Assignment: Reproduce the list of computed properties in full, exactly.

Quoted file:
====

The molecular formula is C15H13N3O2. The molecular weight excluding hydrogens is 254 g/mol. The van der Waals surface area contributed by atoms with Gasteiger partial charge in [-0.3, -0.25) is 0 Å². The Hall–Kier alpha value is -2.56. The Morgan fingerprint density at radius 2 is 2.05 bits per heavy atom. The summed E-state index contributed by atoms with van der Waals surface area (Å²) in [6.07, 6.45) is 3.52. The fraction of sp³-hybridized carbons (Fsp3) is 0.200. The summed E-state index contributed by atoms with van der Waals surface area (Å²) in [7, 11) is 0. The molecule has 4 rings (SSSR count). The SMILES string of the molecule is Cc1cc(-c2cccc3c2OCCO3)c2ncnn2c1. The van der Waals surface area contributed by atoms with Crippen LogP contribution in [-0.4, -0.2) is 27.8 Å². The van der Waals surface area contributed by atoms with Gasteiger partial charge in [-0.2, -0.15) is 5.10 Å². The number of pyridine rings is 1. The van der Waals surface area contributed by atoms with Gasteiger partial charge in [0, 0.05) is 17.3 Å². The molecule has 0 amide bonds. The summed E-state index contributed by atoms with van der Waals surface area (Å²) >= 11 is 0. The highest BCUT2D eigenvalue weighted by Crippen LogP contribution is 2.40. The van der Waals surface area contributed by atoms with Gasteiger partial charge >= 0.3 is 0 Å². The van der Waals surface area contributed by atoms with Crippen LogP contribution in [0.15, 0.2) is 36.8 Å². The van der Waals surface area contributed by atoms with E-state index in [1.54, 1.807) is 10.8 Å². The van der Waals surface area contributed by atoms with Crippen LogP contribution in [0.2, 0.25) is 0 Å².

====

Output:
The molecular formula is C15H13N3O2. The molecular weight excluding hydrogens is 254 g/mol. The van der Waals surface area contributed by atoms with Gasteiger partial charge in [-0.3, -0.25) is 0 Å². The Hall–Kier alpha value is -2.56. The Morgan fingerprint density at radius 2 is 2.05 bits per heavy atom. The summed E-state index contributed by atoms with van der Waals surface area (Å²) in [6.07, 6.45) is 3.52. The fraction of sp³-hybridized carbons (Fsp3) is 0.200. The summed E-state index contributed by atoms with van der Waals surface area (Å²) in [7, 11) is 0. The molecule has 4 rings (SSSR count). The SMILES string of the molecule is Cc1cc(-c2cccc3c2OCCO3)c2ncnn2c1. The van der Waals surface area contributed by atoms with Crippen LogP contribution in [-0.4, -0.2) is 27.8 Å². The van der Waals surface area contributed by atoms with Gasteiger partial charge in [-0.2, -0.15) is 5.10 Å². The number of pyridine rings is 1. The van der Waals surface area contributed by atoms with Gasteiger partial charge in [0, 0.05) is 17.3 Å². The molecule has 0 amide bonds. The summed E-state index contributed by atoms with van der Waals surface area (Å²) >= 11 is 0. The highest BCUT2D eigenvalue weighted by Crippen LogP contribution is 2.40. The van der Waals surface area contributed by atoms with Gasteiger partial charge >= 0.3 is 0 Å². The van der Waals surface area contributed by atoms with Crippen LogP contribution in [0.15, 0.2) is 36.8 Å². The van der Waals surface area contributed by atoms with E-state index in [1.54, 1.807) is 10.8 Å². The van der Waals surface area contributed by atoms with Crippen LogP contribution in [0.2, 0.25) is 0 Å².